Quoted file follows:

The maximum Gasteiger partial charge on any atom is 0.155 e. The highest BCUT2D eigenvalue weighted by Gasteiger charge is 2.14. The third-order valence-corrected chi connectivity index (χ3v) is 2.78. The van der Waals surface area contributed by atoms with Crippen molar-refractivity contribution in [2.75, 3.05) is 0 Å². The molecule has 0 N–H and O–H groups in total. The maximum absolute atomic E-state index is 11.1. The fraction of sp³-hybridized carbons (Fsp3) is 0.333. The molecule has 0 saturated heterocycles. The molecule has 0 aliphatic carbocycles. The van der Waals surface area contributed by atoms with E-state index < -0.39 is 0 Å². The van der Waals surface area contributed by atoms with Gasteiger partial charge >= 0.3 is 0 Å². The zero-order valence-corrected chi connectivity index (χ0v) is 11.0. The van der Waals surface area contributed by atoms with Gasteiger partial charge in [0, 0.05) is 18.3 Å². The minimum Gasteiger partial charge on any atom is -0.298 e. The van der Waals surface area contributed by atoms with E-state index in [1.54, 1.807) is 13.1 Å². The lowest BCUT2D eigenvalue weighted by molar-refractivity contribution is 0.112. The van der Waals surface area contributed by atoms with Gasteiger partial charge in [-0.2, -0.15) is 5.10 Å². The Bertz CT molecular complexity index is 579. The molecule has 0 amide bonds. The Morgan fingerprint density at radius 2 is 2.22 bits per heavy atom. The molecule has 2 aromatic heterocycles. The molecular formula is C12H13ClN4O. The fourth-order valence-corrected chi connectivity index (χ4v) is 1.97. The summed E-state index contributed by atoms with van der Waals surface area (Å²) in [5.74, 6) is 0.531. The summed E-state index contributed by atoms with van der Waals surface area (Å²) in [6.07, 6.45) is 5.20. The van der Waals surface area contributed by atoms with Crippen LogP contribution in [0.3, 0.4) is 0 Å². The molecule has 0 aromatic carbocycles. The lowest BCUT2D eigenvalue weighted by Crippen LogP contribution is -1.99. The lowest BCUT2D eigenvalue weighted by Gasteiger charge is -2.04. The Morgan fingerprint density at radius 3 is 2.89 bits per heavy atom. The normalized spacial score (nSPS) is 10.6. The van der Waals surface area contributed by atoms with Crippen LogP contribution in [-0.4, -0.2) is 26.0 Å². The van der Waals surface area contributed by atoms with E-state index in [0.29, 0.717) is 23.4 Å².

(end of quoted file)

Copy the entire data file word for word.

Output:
The maximum Gasteiger partial charge on any atom is 0.155 e. The highest BCUT2D eigenvalue weighted by Gasteiger charge is 2.14. The third-order valence-corrected chi connectivity index (χ3v) is 2.78. The van der Waals surface area contributed by atoms with Crippen molar-refractivity contribution in [2.75, 3.05) is 0 Å². The molecule has 0 N–H and O–H groups in total. The maximum absolute atomic E-state index is 11.1. The fraction of sp³-hybridized carbons (Fsp3) is 0.333. The molecule has 0 saturated heterocycles. The molecule has 0 aliphatic carbocycles. The van der Waals surface area contributed by atoms with E-state index < -0.39 is 0 Å². The van der Waals surface area contributed by atoms with Gasteiger partial charge >= 0.3 is 0 Å². The zero-order valence-corrected chi connectivity index (χ0v) is 11.0. The van der Waals surface area contributed by atoms with Gasteiger partial charge in [0, 0.05) is 18.3 Å². The minimum Gasteiger partial charge on any atom is -0.298 e. The van der Waals surface area contributed by atoms with E-state index in [1.54, 1.807) is 13.1 Å². The lowest BCUT2D eigenvalue weighted by molar-refractivity contribution is 0.112. The van der Waals surface area contributed by atoms with Gasteiger partial charge in [-0.2, -0.15) is 5.10 Å². The Bertz CT molecular complexity index is 579. The molecule has 0 amide bonds. The Morgan fingerprint density at radius 2 is 2.22 bits per heavy atom. The molecule has 2 aromatic heterocycles. The molecular formula is C12H13ClN4O. The fourth-order valence-corrected chi connectivity index (χ4v) is 1.97. The summed E-state index contributed by atoms with van der Waals surface area (Å²) in [5.74, 6) is 0.531. The summed E-state index contributed by atoms with van der Waals surface area (Å²) in [6.07, 6.45) is 5.20. The van der Waals surface area contributed by atoms with Crippen LogP contribution in [0.3, 0.4) is 0 Å². The molecule has 0 aromatic carbocycles. The lowest BCUT2D eigenvalue weighted by Crippen LogP contribution is -1.99. The lowest BCUT2D eigenvalue weighted by Gasteiger charge is -2.04. The Morgan fingerprint density at radius 3 is 2.89 bits per heavy atom. The normalized spacial score (nSPS) is 10.6. The van der Waals surface area contributed by atoms with Crippen LogP contribution in [-0.4, -0.2) is 26.0 Å². The van der Waals surface area contributed by atoms with E-state index in [0.29, 0.717) is 23.4 Å².